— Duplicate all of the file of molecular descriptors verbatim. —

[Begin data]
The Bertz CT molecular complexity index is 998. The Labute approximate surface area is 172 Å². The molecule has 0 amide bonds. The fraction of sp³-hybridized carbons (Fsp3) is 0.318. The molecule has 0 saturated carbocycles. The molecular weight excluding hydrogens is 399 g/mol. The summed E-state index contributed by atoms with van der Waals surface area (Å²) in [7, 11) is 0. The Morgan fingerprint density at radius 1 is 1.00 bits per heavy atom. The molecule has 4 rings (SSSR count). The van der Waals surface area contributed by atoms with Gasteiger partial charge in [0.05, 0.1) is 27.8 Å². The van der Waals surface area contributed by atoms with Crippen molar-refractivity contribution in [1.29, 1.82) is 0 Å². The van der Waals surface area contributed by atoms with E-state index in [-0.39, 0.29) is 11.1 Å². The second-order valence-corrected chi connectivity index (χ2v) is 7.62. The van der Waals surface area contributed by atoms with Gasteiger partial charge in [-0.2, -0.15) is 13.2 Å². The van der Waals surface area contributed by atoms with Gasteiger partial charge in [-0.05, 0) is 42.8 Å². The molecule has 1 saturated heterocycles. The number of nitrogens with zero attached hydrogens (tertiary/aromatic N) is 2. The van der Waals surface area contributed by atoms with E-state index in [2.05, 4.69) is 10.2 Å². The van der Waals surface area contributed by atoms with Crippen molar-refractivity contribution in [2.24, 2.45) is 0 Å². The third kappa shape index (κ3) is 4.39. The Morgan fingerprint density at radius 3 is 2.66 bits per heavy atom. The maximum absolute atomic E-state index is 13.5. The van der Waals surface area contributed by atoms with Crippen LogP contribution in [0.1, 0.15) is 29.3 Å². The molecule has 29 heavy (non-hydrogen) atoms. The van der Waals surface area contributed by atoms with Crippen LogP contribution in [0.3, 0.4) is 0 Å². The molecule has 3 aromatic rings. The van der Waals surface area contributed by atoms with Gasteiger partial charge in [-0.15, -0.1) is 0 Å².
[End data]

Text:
The Bertz CT molecular complexity index is 998. The Labute approximate surface area is 172 Å². The molecule has 0 amide bonds. The fraction of sp³-hybridized carbons (Fsp3) is 0.318. The molecule has 0 saturated carbocycles. The molecular weight excluding hydrogens is 399 g/mol. The summed E-state index contributed by atoms with van der Waals surface area (Å²) in [7, 11) is 0. The Morgan fingerprint density at radius 1 is 1.00 bits per heavy atom. The molecule has 4 rings (SSSR count). The van der Waals surface area contributed by atoms with Gasteiger partial charge in [0.05, 0.1) is 27.8 Å². The van der Waals surface area contributed by atoms with Crippen molar-refractivity contribution in [1.29, 1.82) is 0 Å². The van der Waals surface area contributed by atoms with E-state index in [-0.39, 0.29) is 11.1 Å². The second-order valence-corrected chi connectivity index (χ2v) is 7.62. The van der Waals surface area contributed by atoms with Gasteiger partial charge in [-0.2, -0.15) is 13.2 Å². The van der Waals surface area contributed by atoms with Gasteiger partial charge in [-0.05, 0) is 42.8 Å². The molecule has 1 saturated heterocycles. The number of nitrogens with zero attached hydrogens (tertiary/aromatic N) is 2. The van der Waals surface area contributed by atoms with E-state index in [2.05, 4.69) is 10.2 Å². The van der Waals surface area contributed by atoms with Crippen molar-refractivity contribution in [2.24, 2.45) is 0 Å². The third kappa shape index (κ3) is 4.39. The Morgan fingerprint density at radius 3 is 2.66 bits per heavy atom. The maximum absolute atomic E-state index is 13.5. The van der Waals surface area contributed by atoms with Crippen LogP contribution in [0.1, 0.15) is 29.3 Å². The molecule has 29 heavy (non-hydrogen) atoms. The van der Waals surface area contributed by atoms with Crippen LogP contribution in [0.3, 0.4) is 0 Å². The molecule has 3 aromatic rings. The van der Waals surface area contributed by atoms with Gasteiger partial charge in [-0.15, -0.1) is 0 Å².